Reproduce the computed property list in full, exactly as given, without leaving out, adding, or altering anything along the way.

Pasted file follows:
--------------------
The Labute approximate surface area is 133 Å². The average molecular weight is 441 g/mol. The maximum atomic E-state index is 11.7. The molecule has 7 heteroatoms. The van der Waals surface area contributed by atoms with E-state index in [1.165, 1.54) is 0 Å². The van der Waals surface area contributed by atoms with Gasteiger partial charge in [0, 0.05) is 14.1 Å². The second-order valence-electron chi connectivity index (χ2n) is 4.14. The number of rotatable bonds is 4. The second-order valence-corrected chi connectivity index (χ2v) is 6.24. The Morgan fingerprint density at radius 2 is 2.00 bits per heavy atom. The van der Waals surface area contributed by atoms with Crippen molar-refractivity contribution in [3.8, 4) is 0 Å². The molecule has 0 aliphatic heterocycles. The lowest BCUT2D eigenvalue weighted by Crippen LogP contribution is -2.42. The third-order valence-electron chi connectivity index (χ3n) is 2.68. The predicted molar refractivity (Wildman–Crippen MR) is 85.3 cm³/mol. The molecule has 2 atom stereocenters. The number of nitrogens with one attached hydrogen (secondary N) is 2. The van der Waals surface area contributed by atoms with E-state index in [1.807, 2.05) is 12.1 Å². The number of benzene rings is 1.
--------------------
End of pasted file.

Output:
The Labute approximate surface area is 133 Å². The average molecular weight is 441 g/mol. The maximum atomic E-state index is 11.7. The molecule has 7 heteroatoms. The van der Waals surface area contributed by atoms with E-state index in [1.165, 1.54) is 0 Å². The van der Waals surface area contributed by atoms with Gasteiger partial charge in [0, 0.05) is 14.1 Å². The second-order valence-electron chi connectivity index (χ2n) is 4.14. The number of rotatable bonds is 4. The second-order valence-corrected chi connectivity index (χ2v) is 6.24. The Morgan fingerprint density at radius 2 is 2.00 bits per heavy atom. The van der Waals surface area contributed by atoms with Crippen molar-refractivity contribution in [3.8, 4) is 0 Å². The molecule has 0 aliphatic heterocycles. The lowest BCUT2D eigenvalue weighted by Crippen LogP contribution is -2.42. The third-order valence-electron chi connectivity index (χ3n) is 2.68. The predicted molar refractivity (Wildman–Crippen MR) is 85.3 cm³/mol. The molecule has 2 atom stereocenters. The number of nitrogens with one attached hydrogen (secondary N) is 2. The van der Waals surface area contributed by atoms with E-state index in [1.807, 2.05) is 12.1 Å². The number of benzene rings is 1.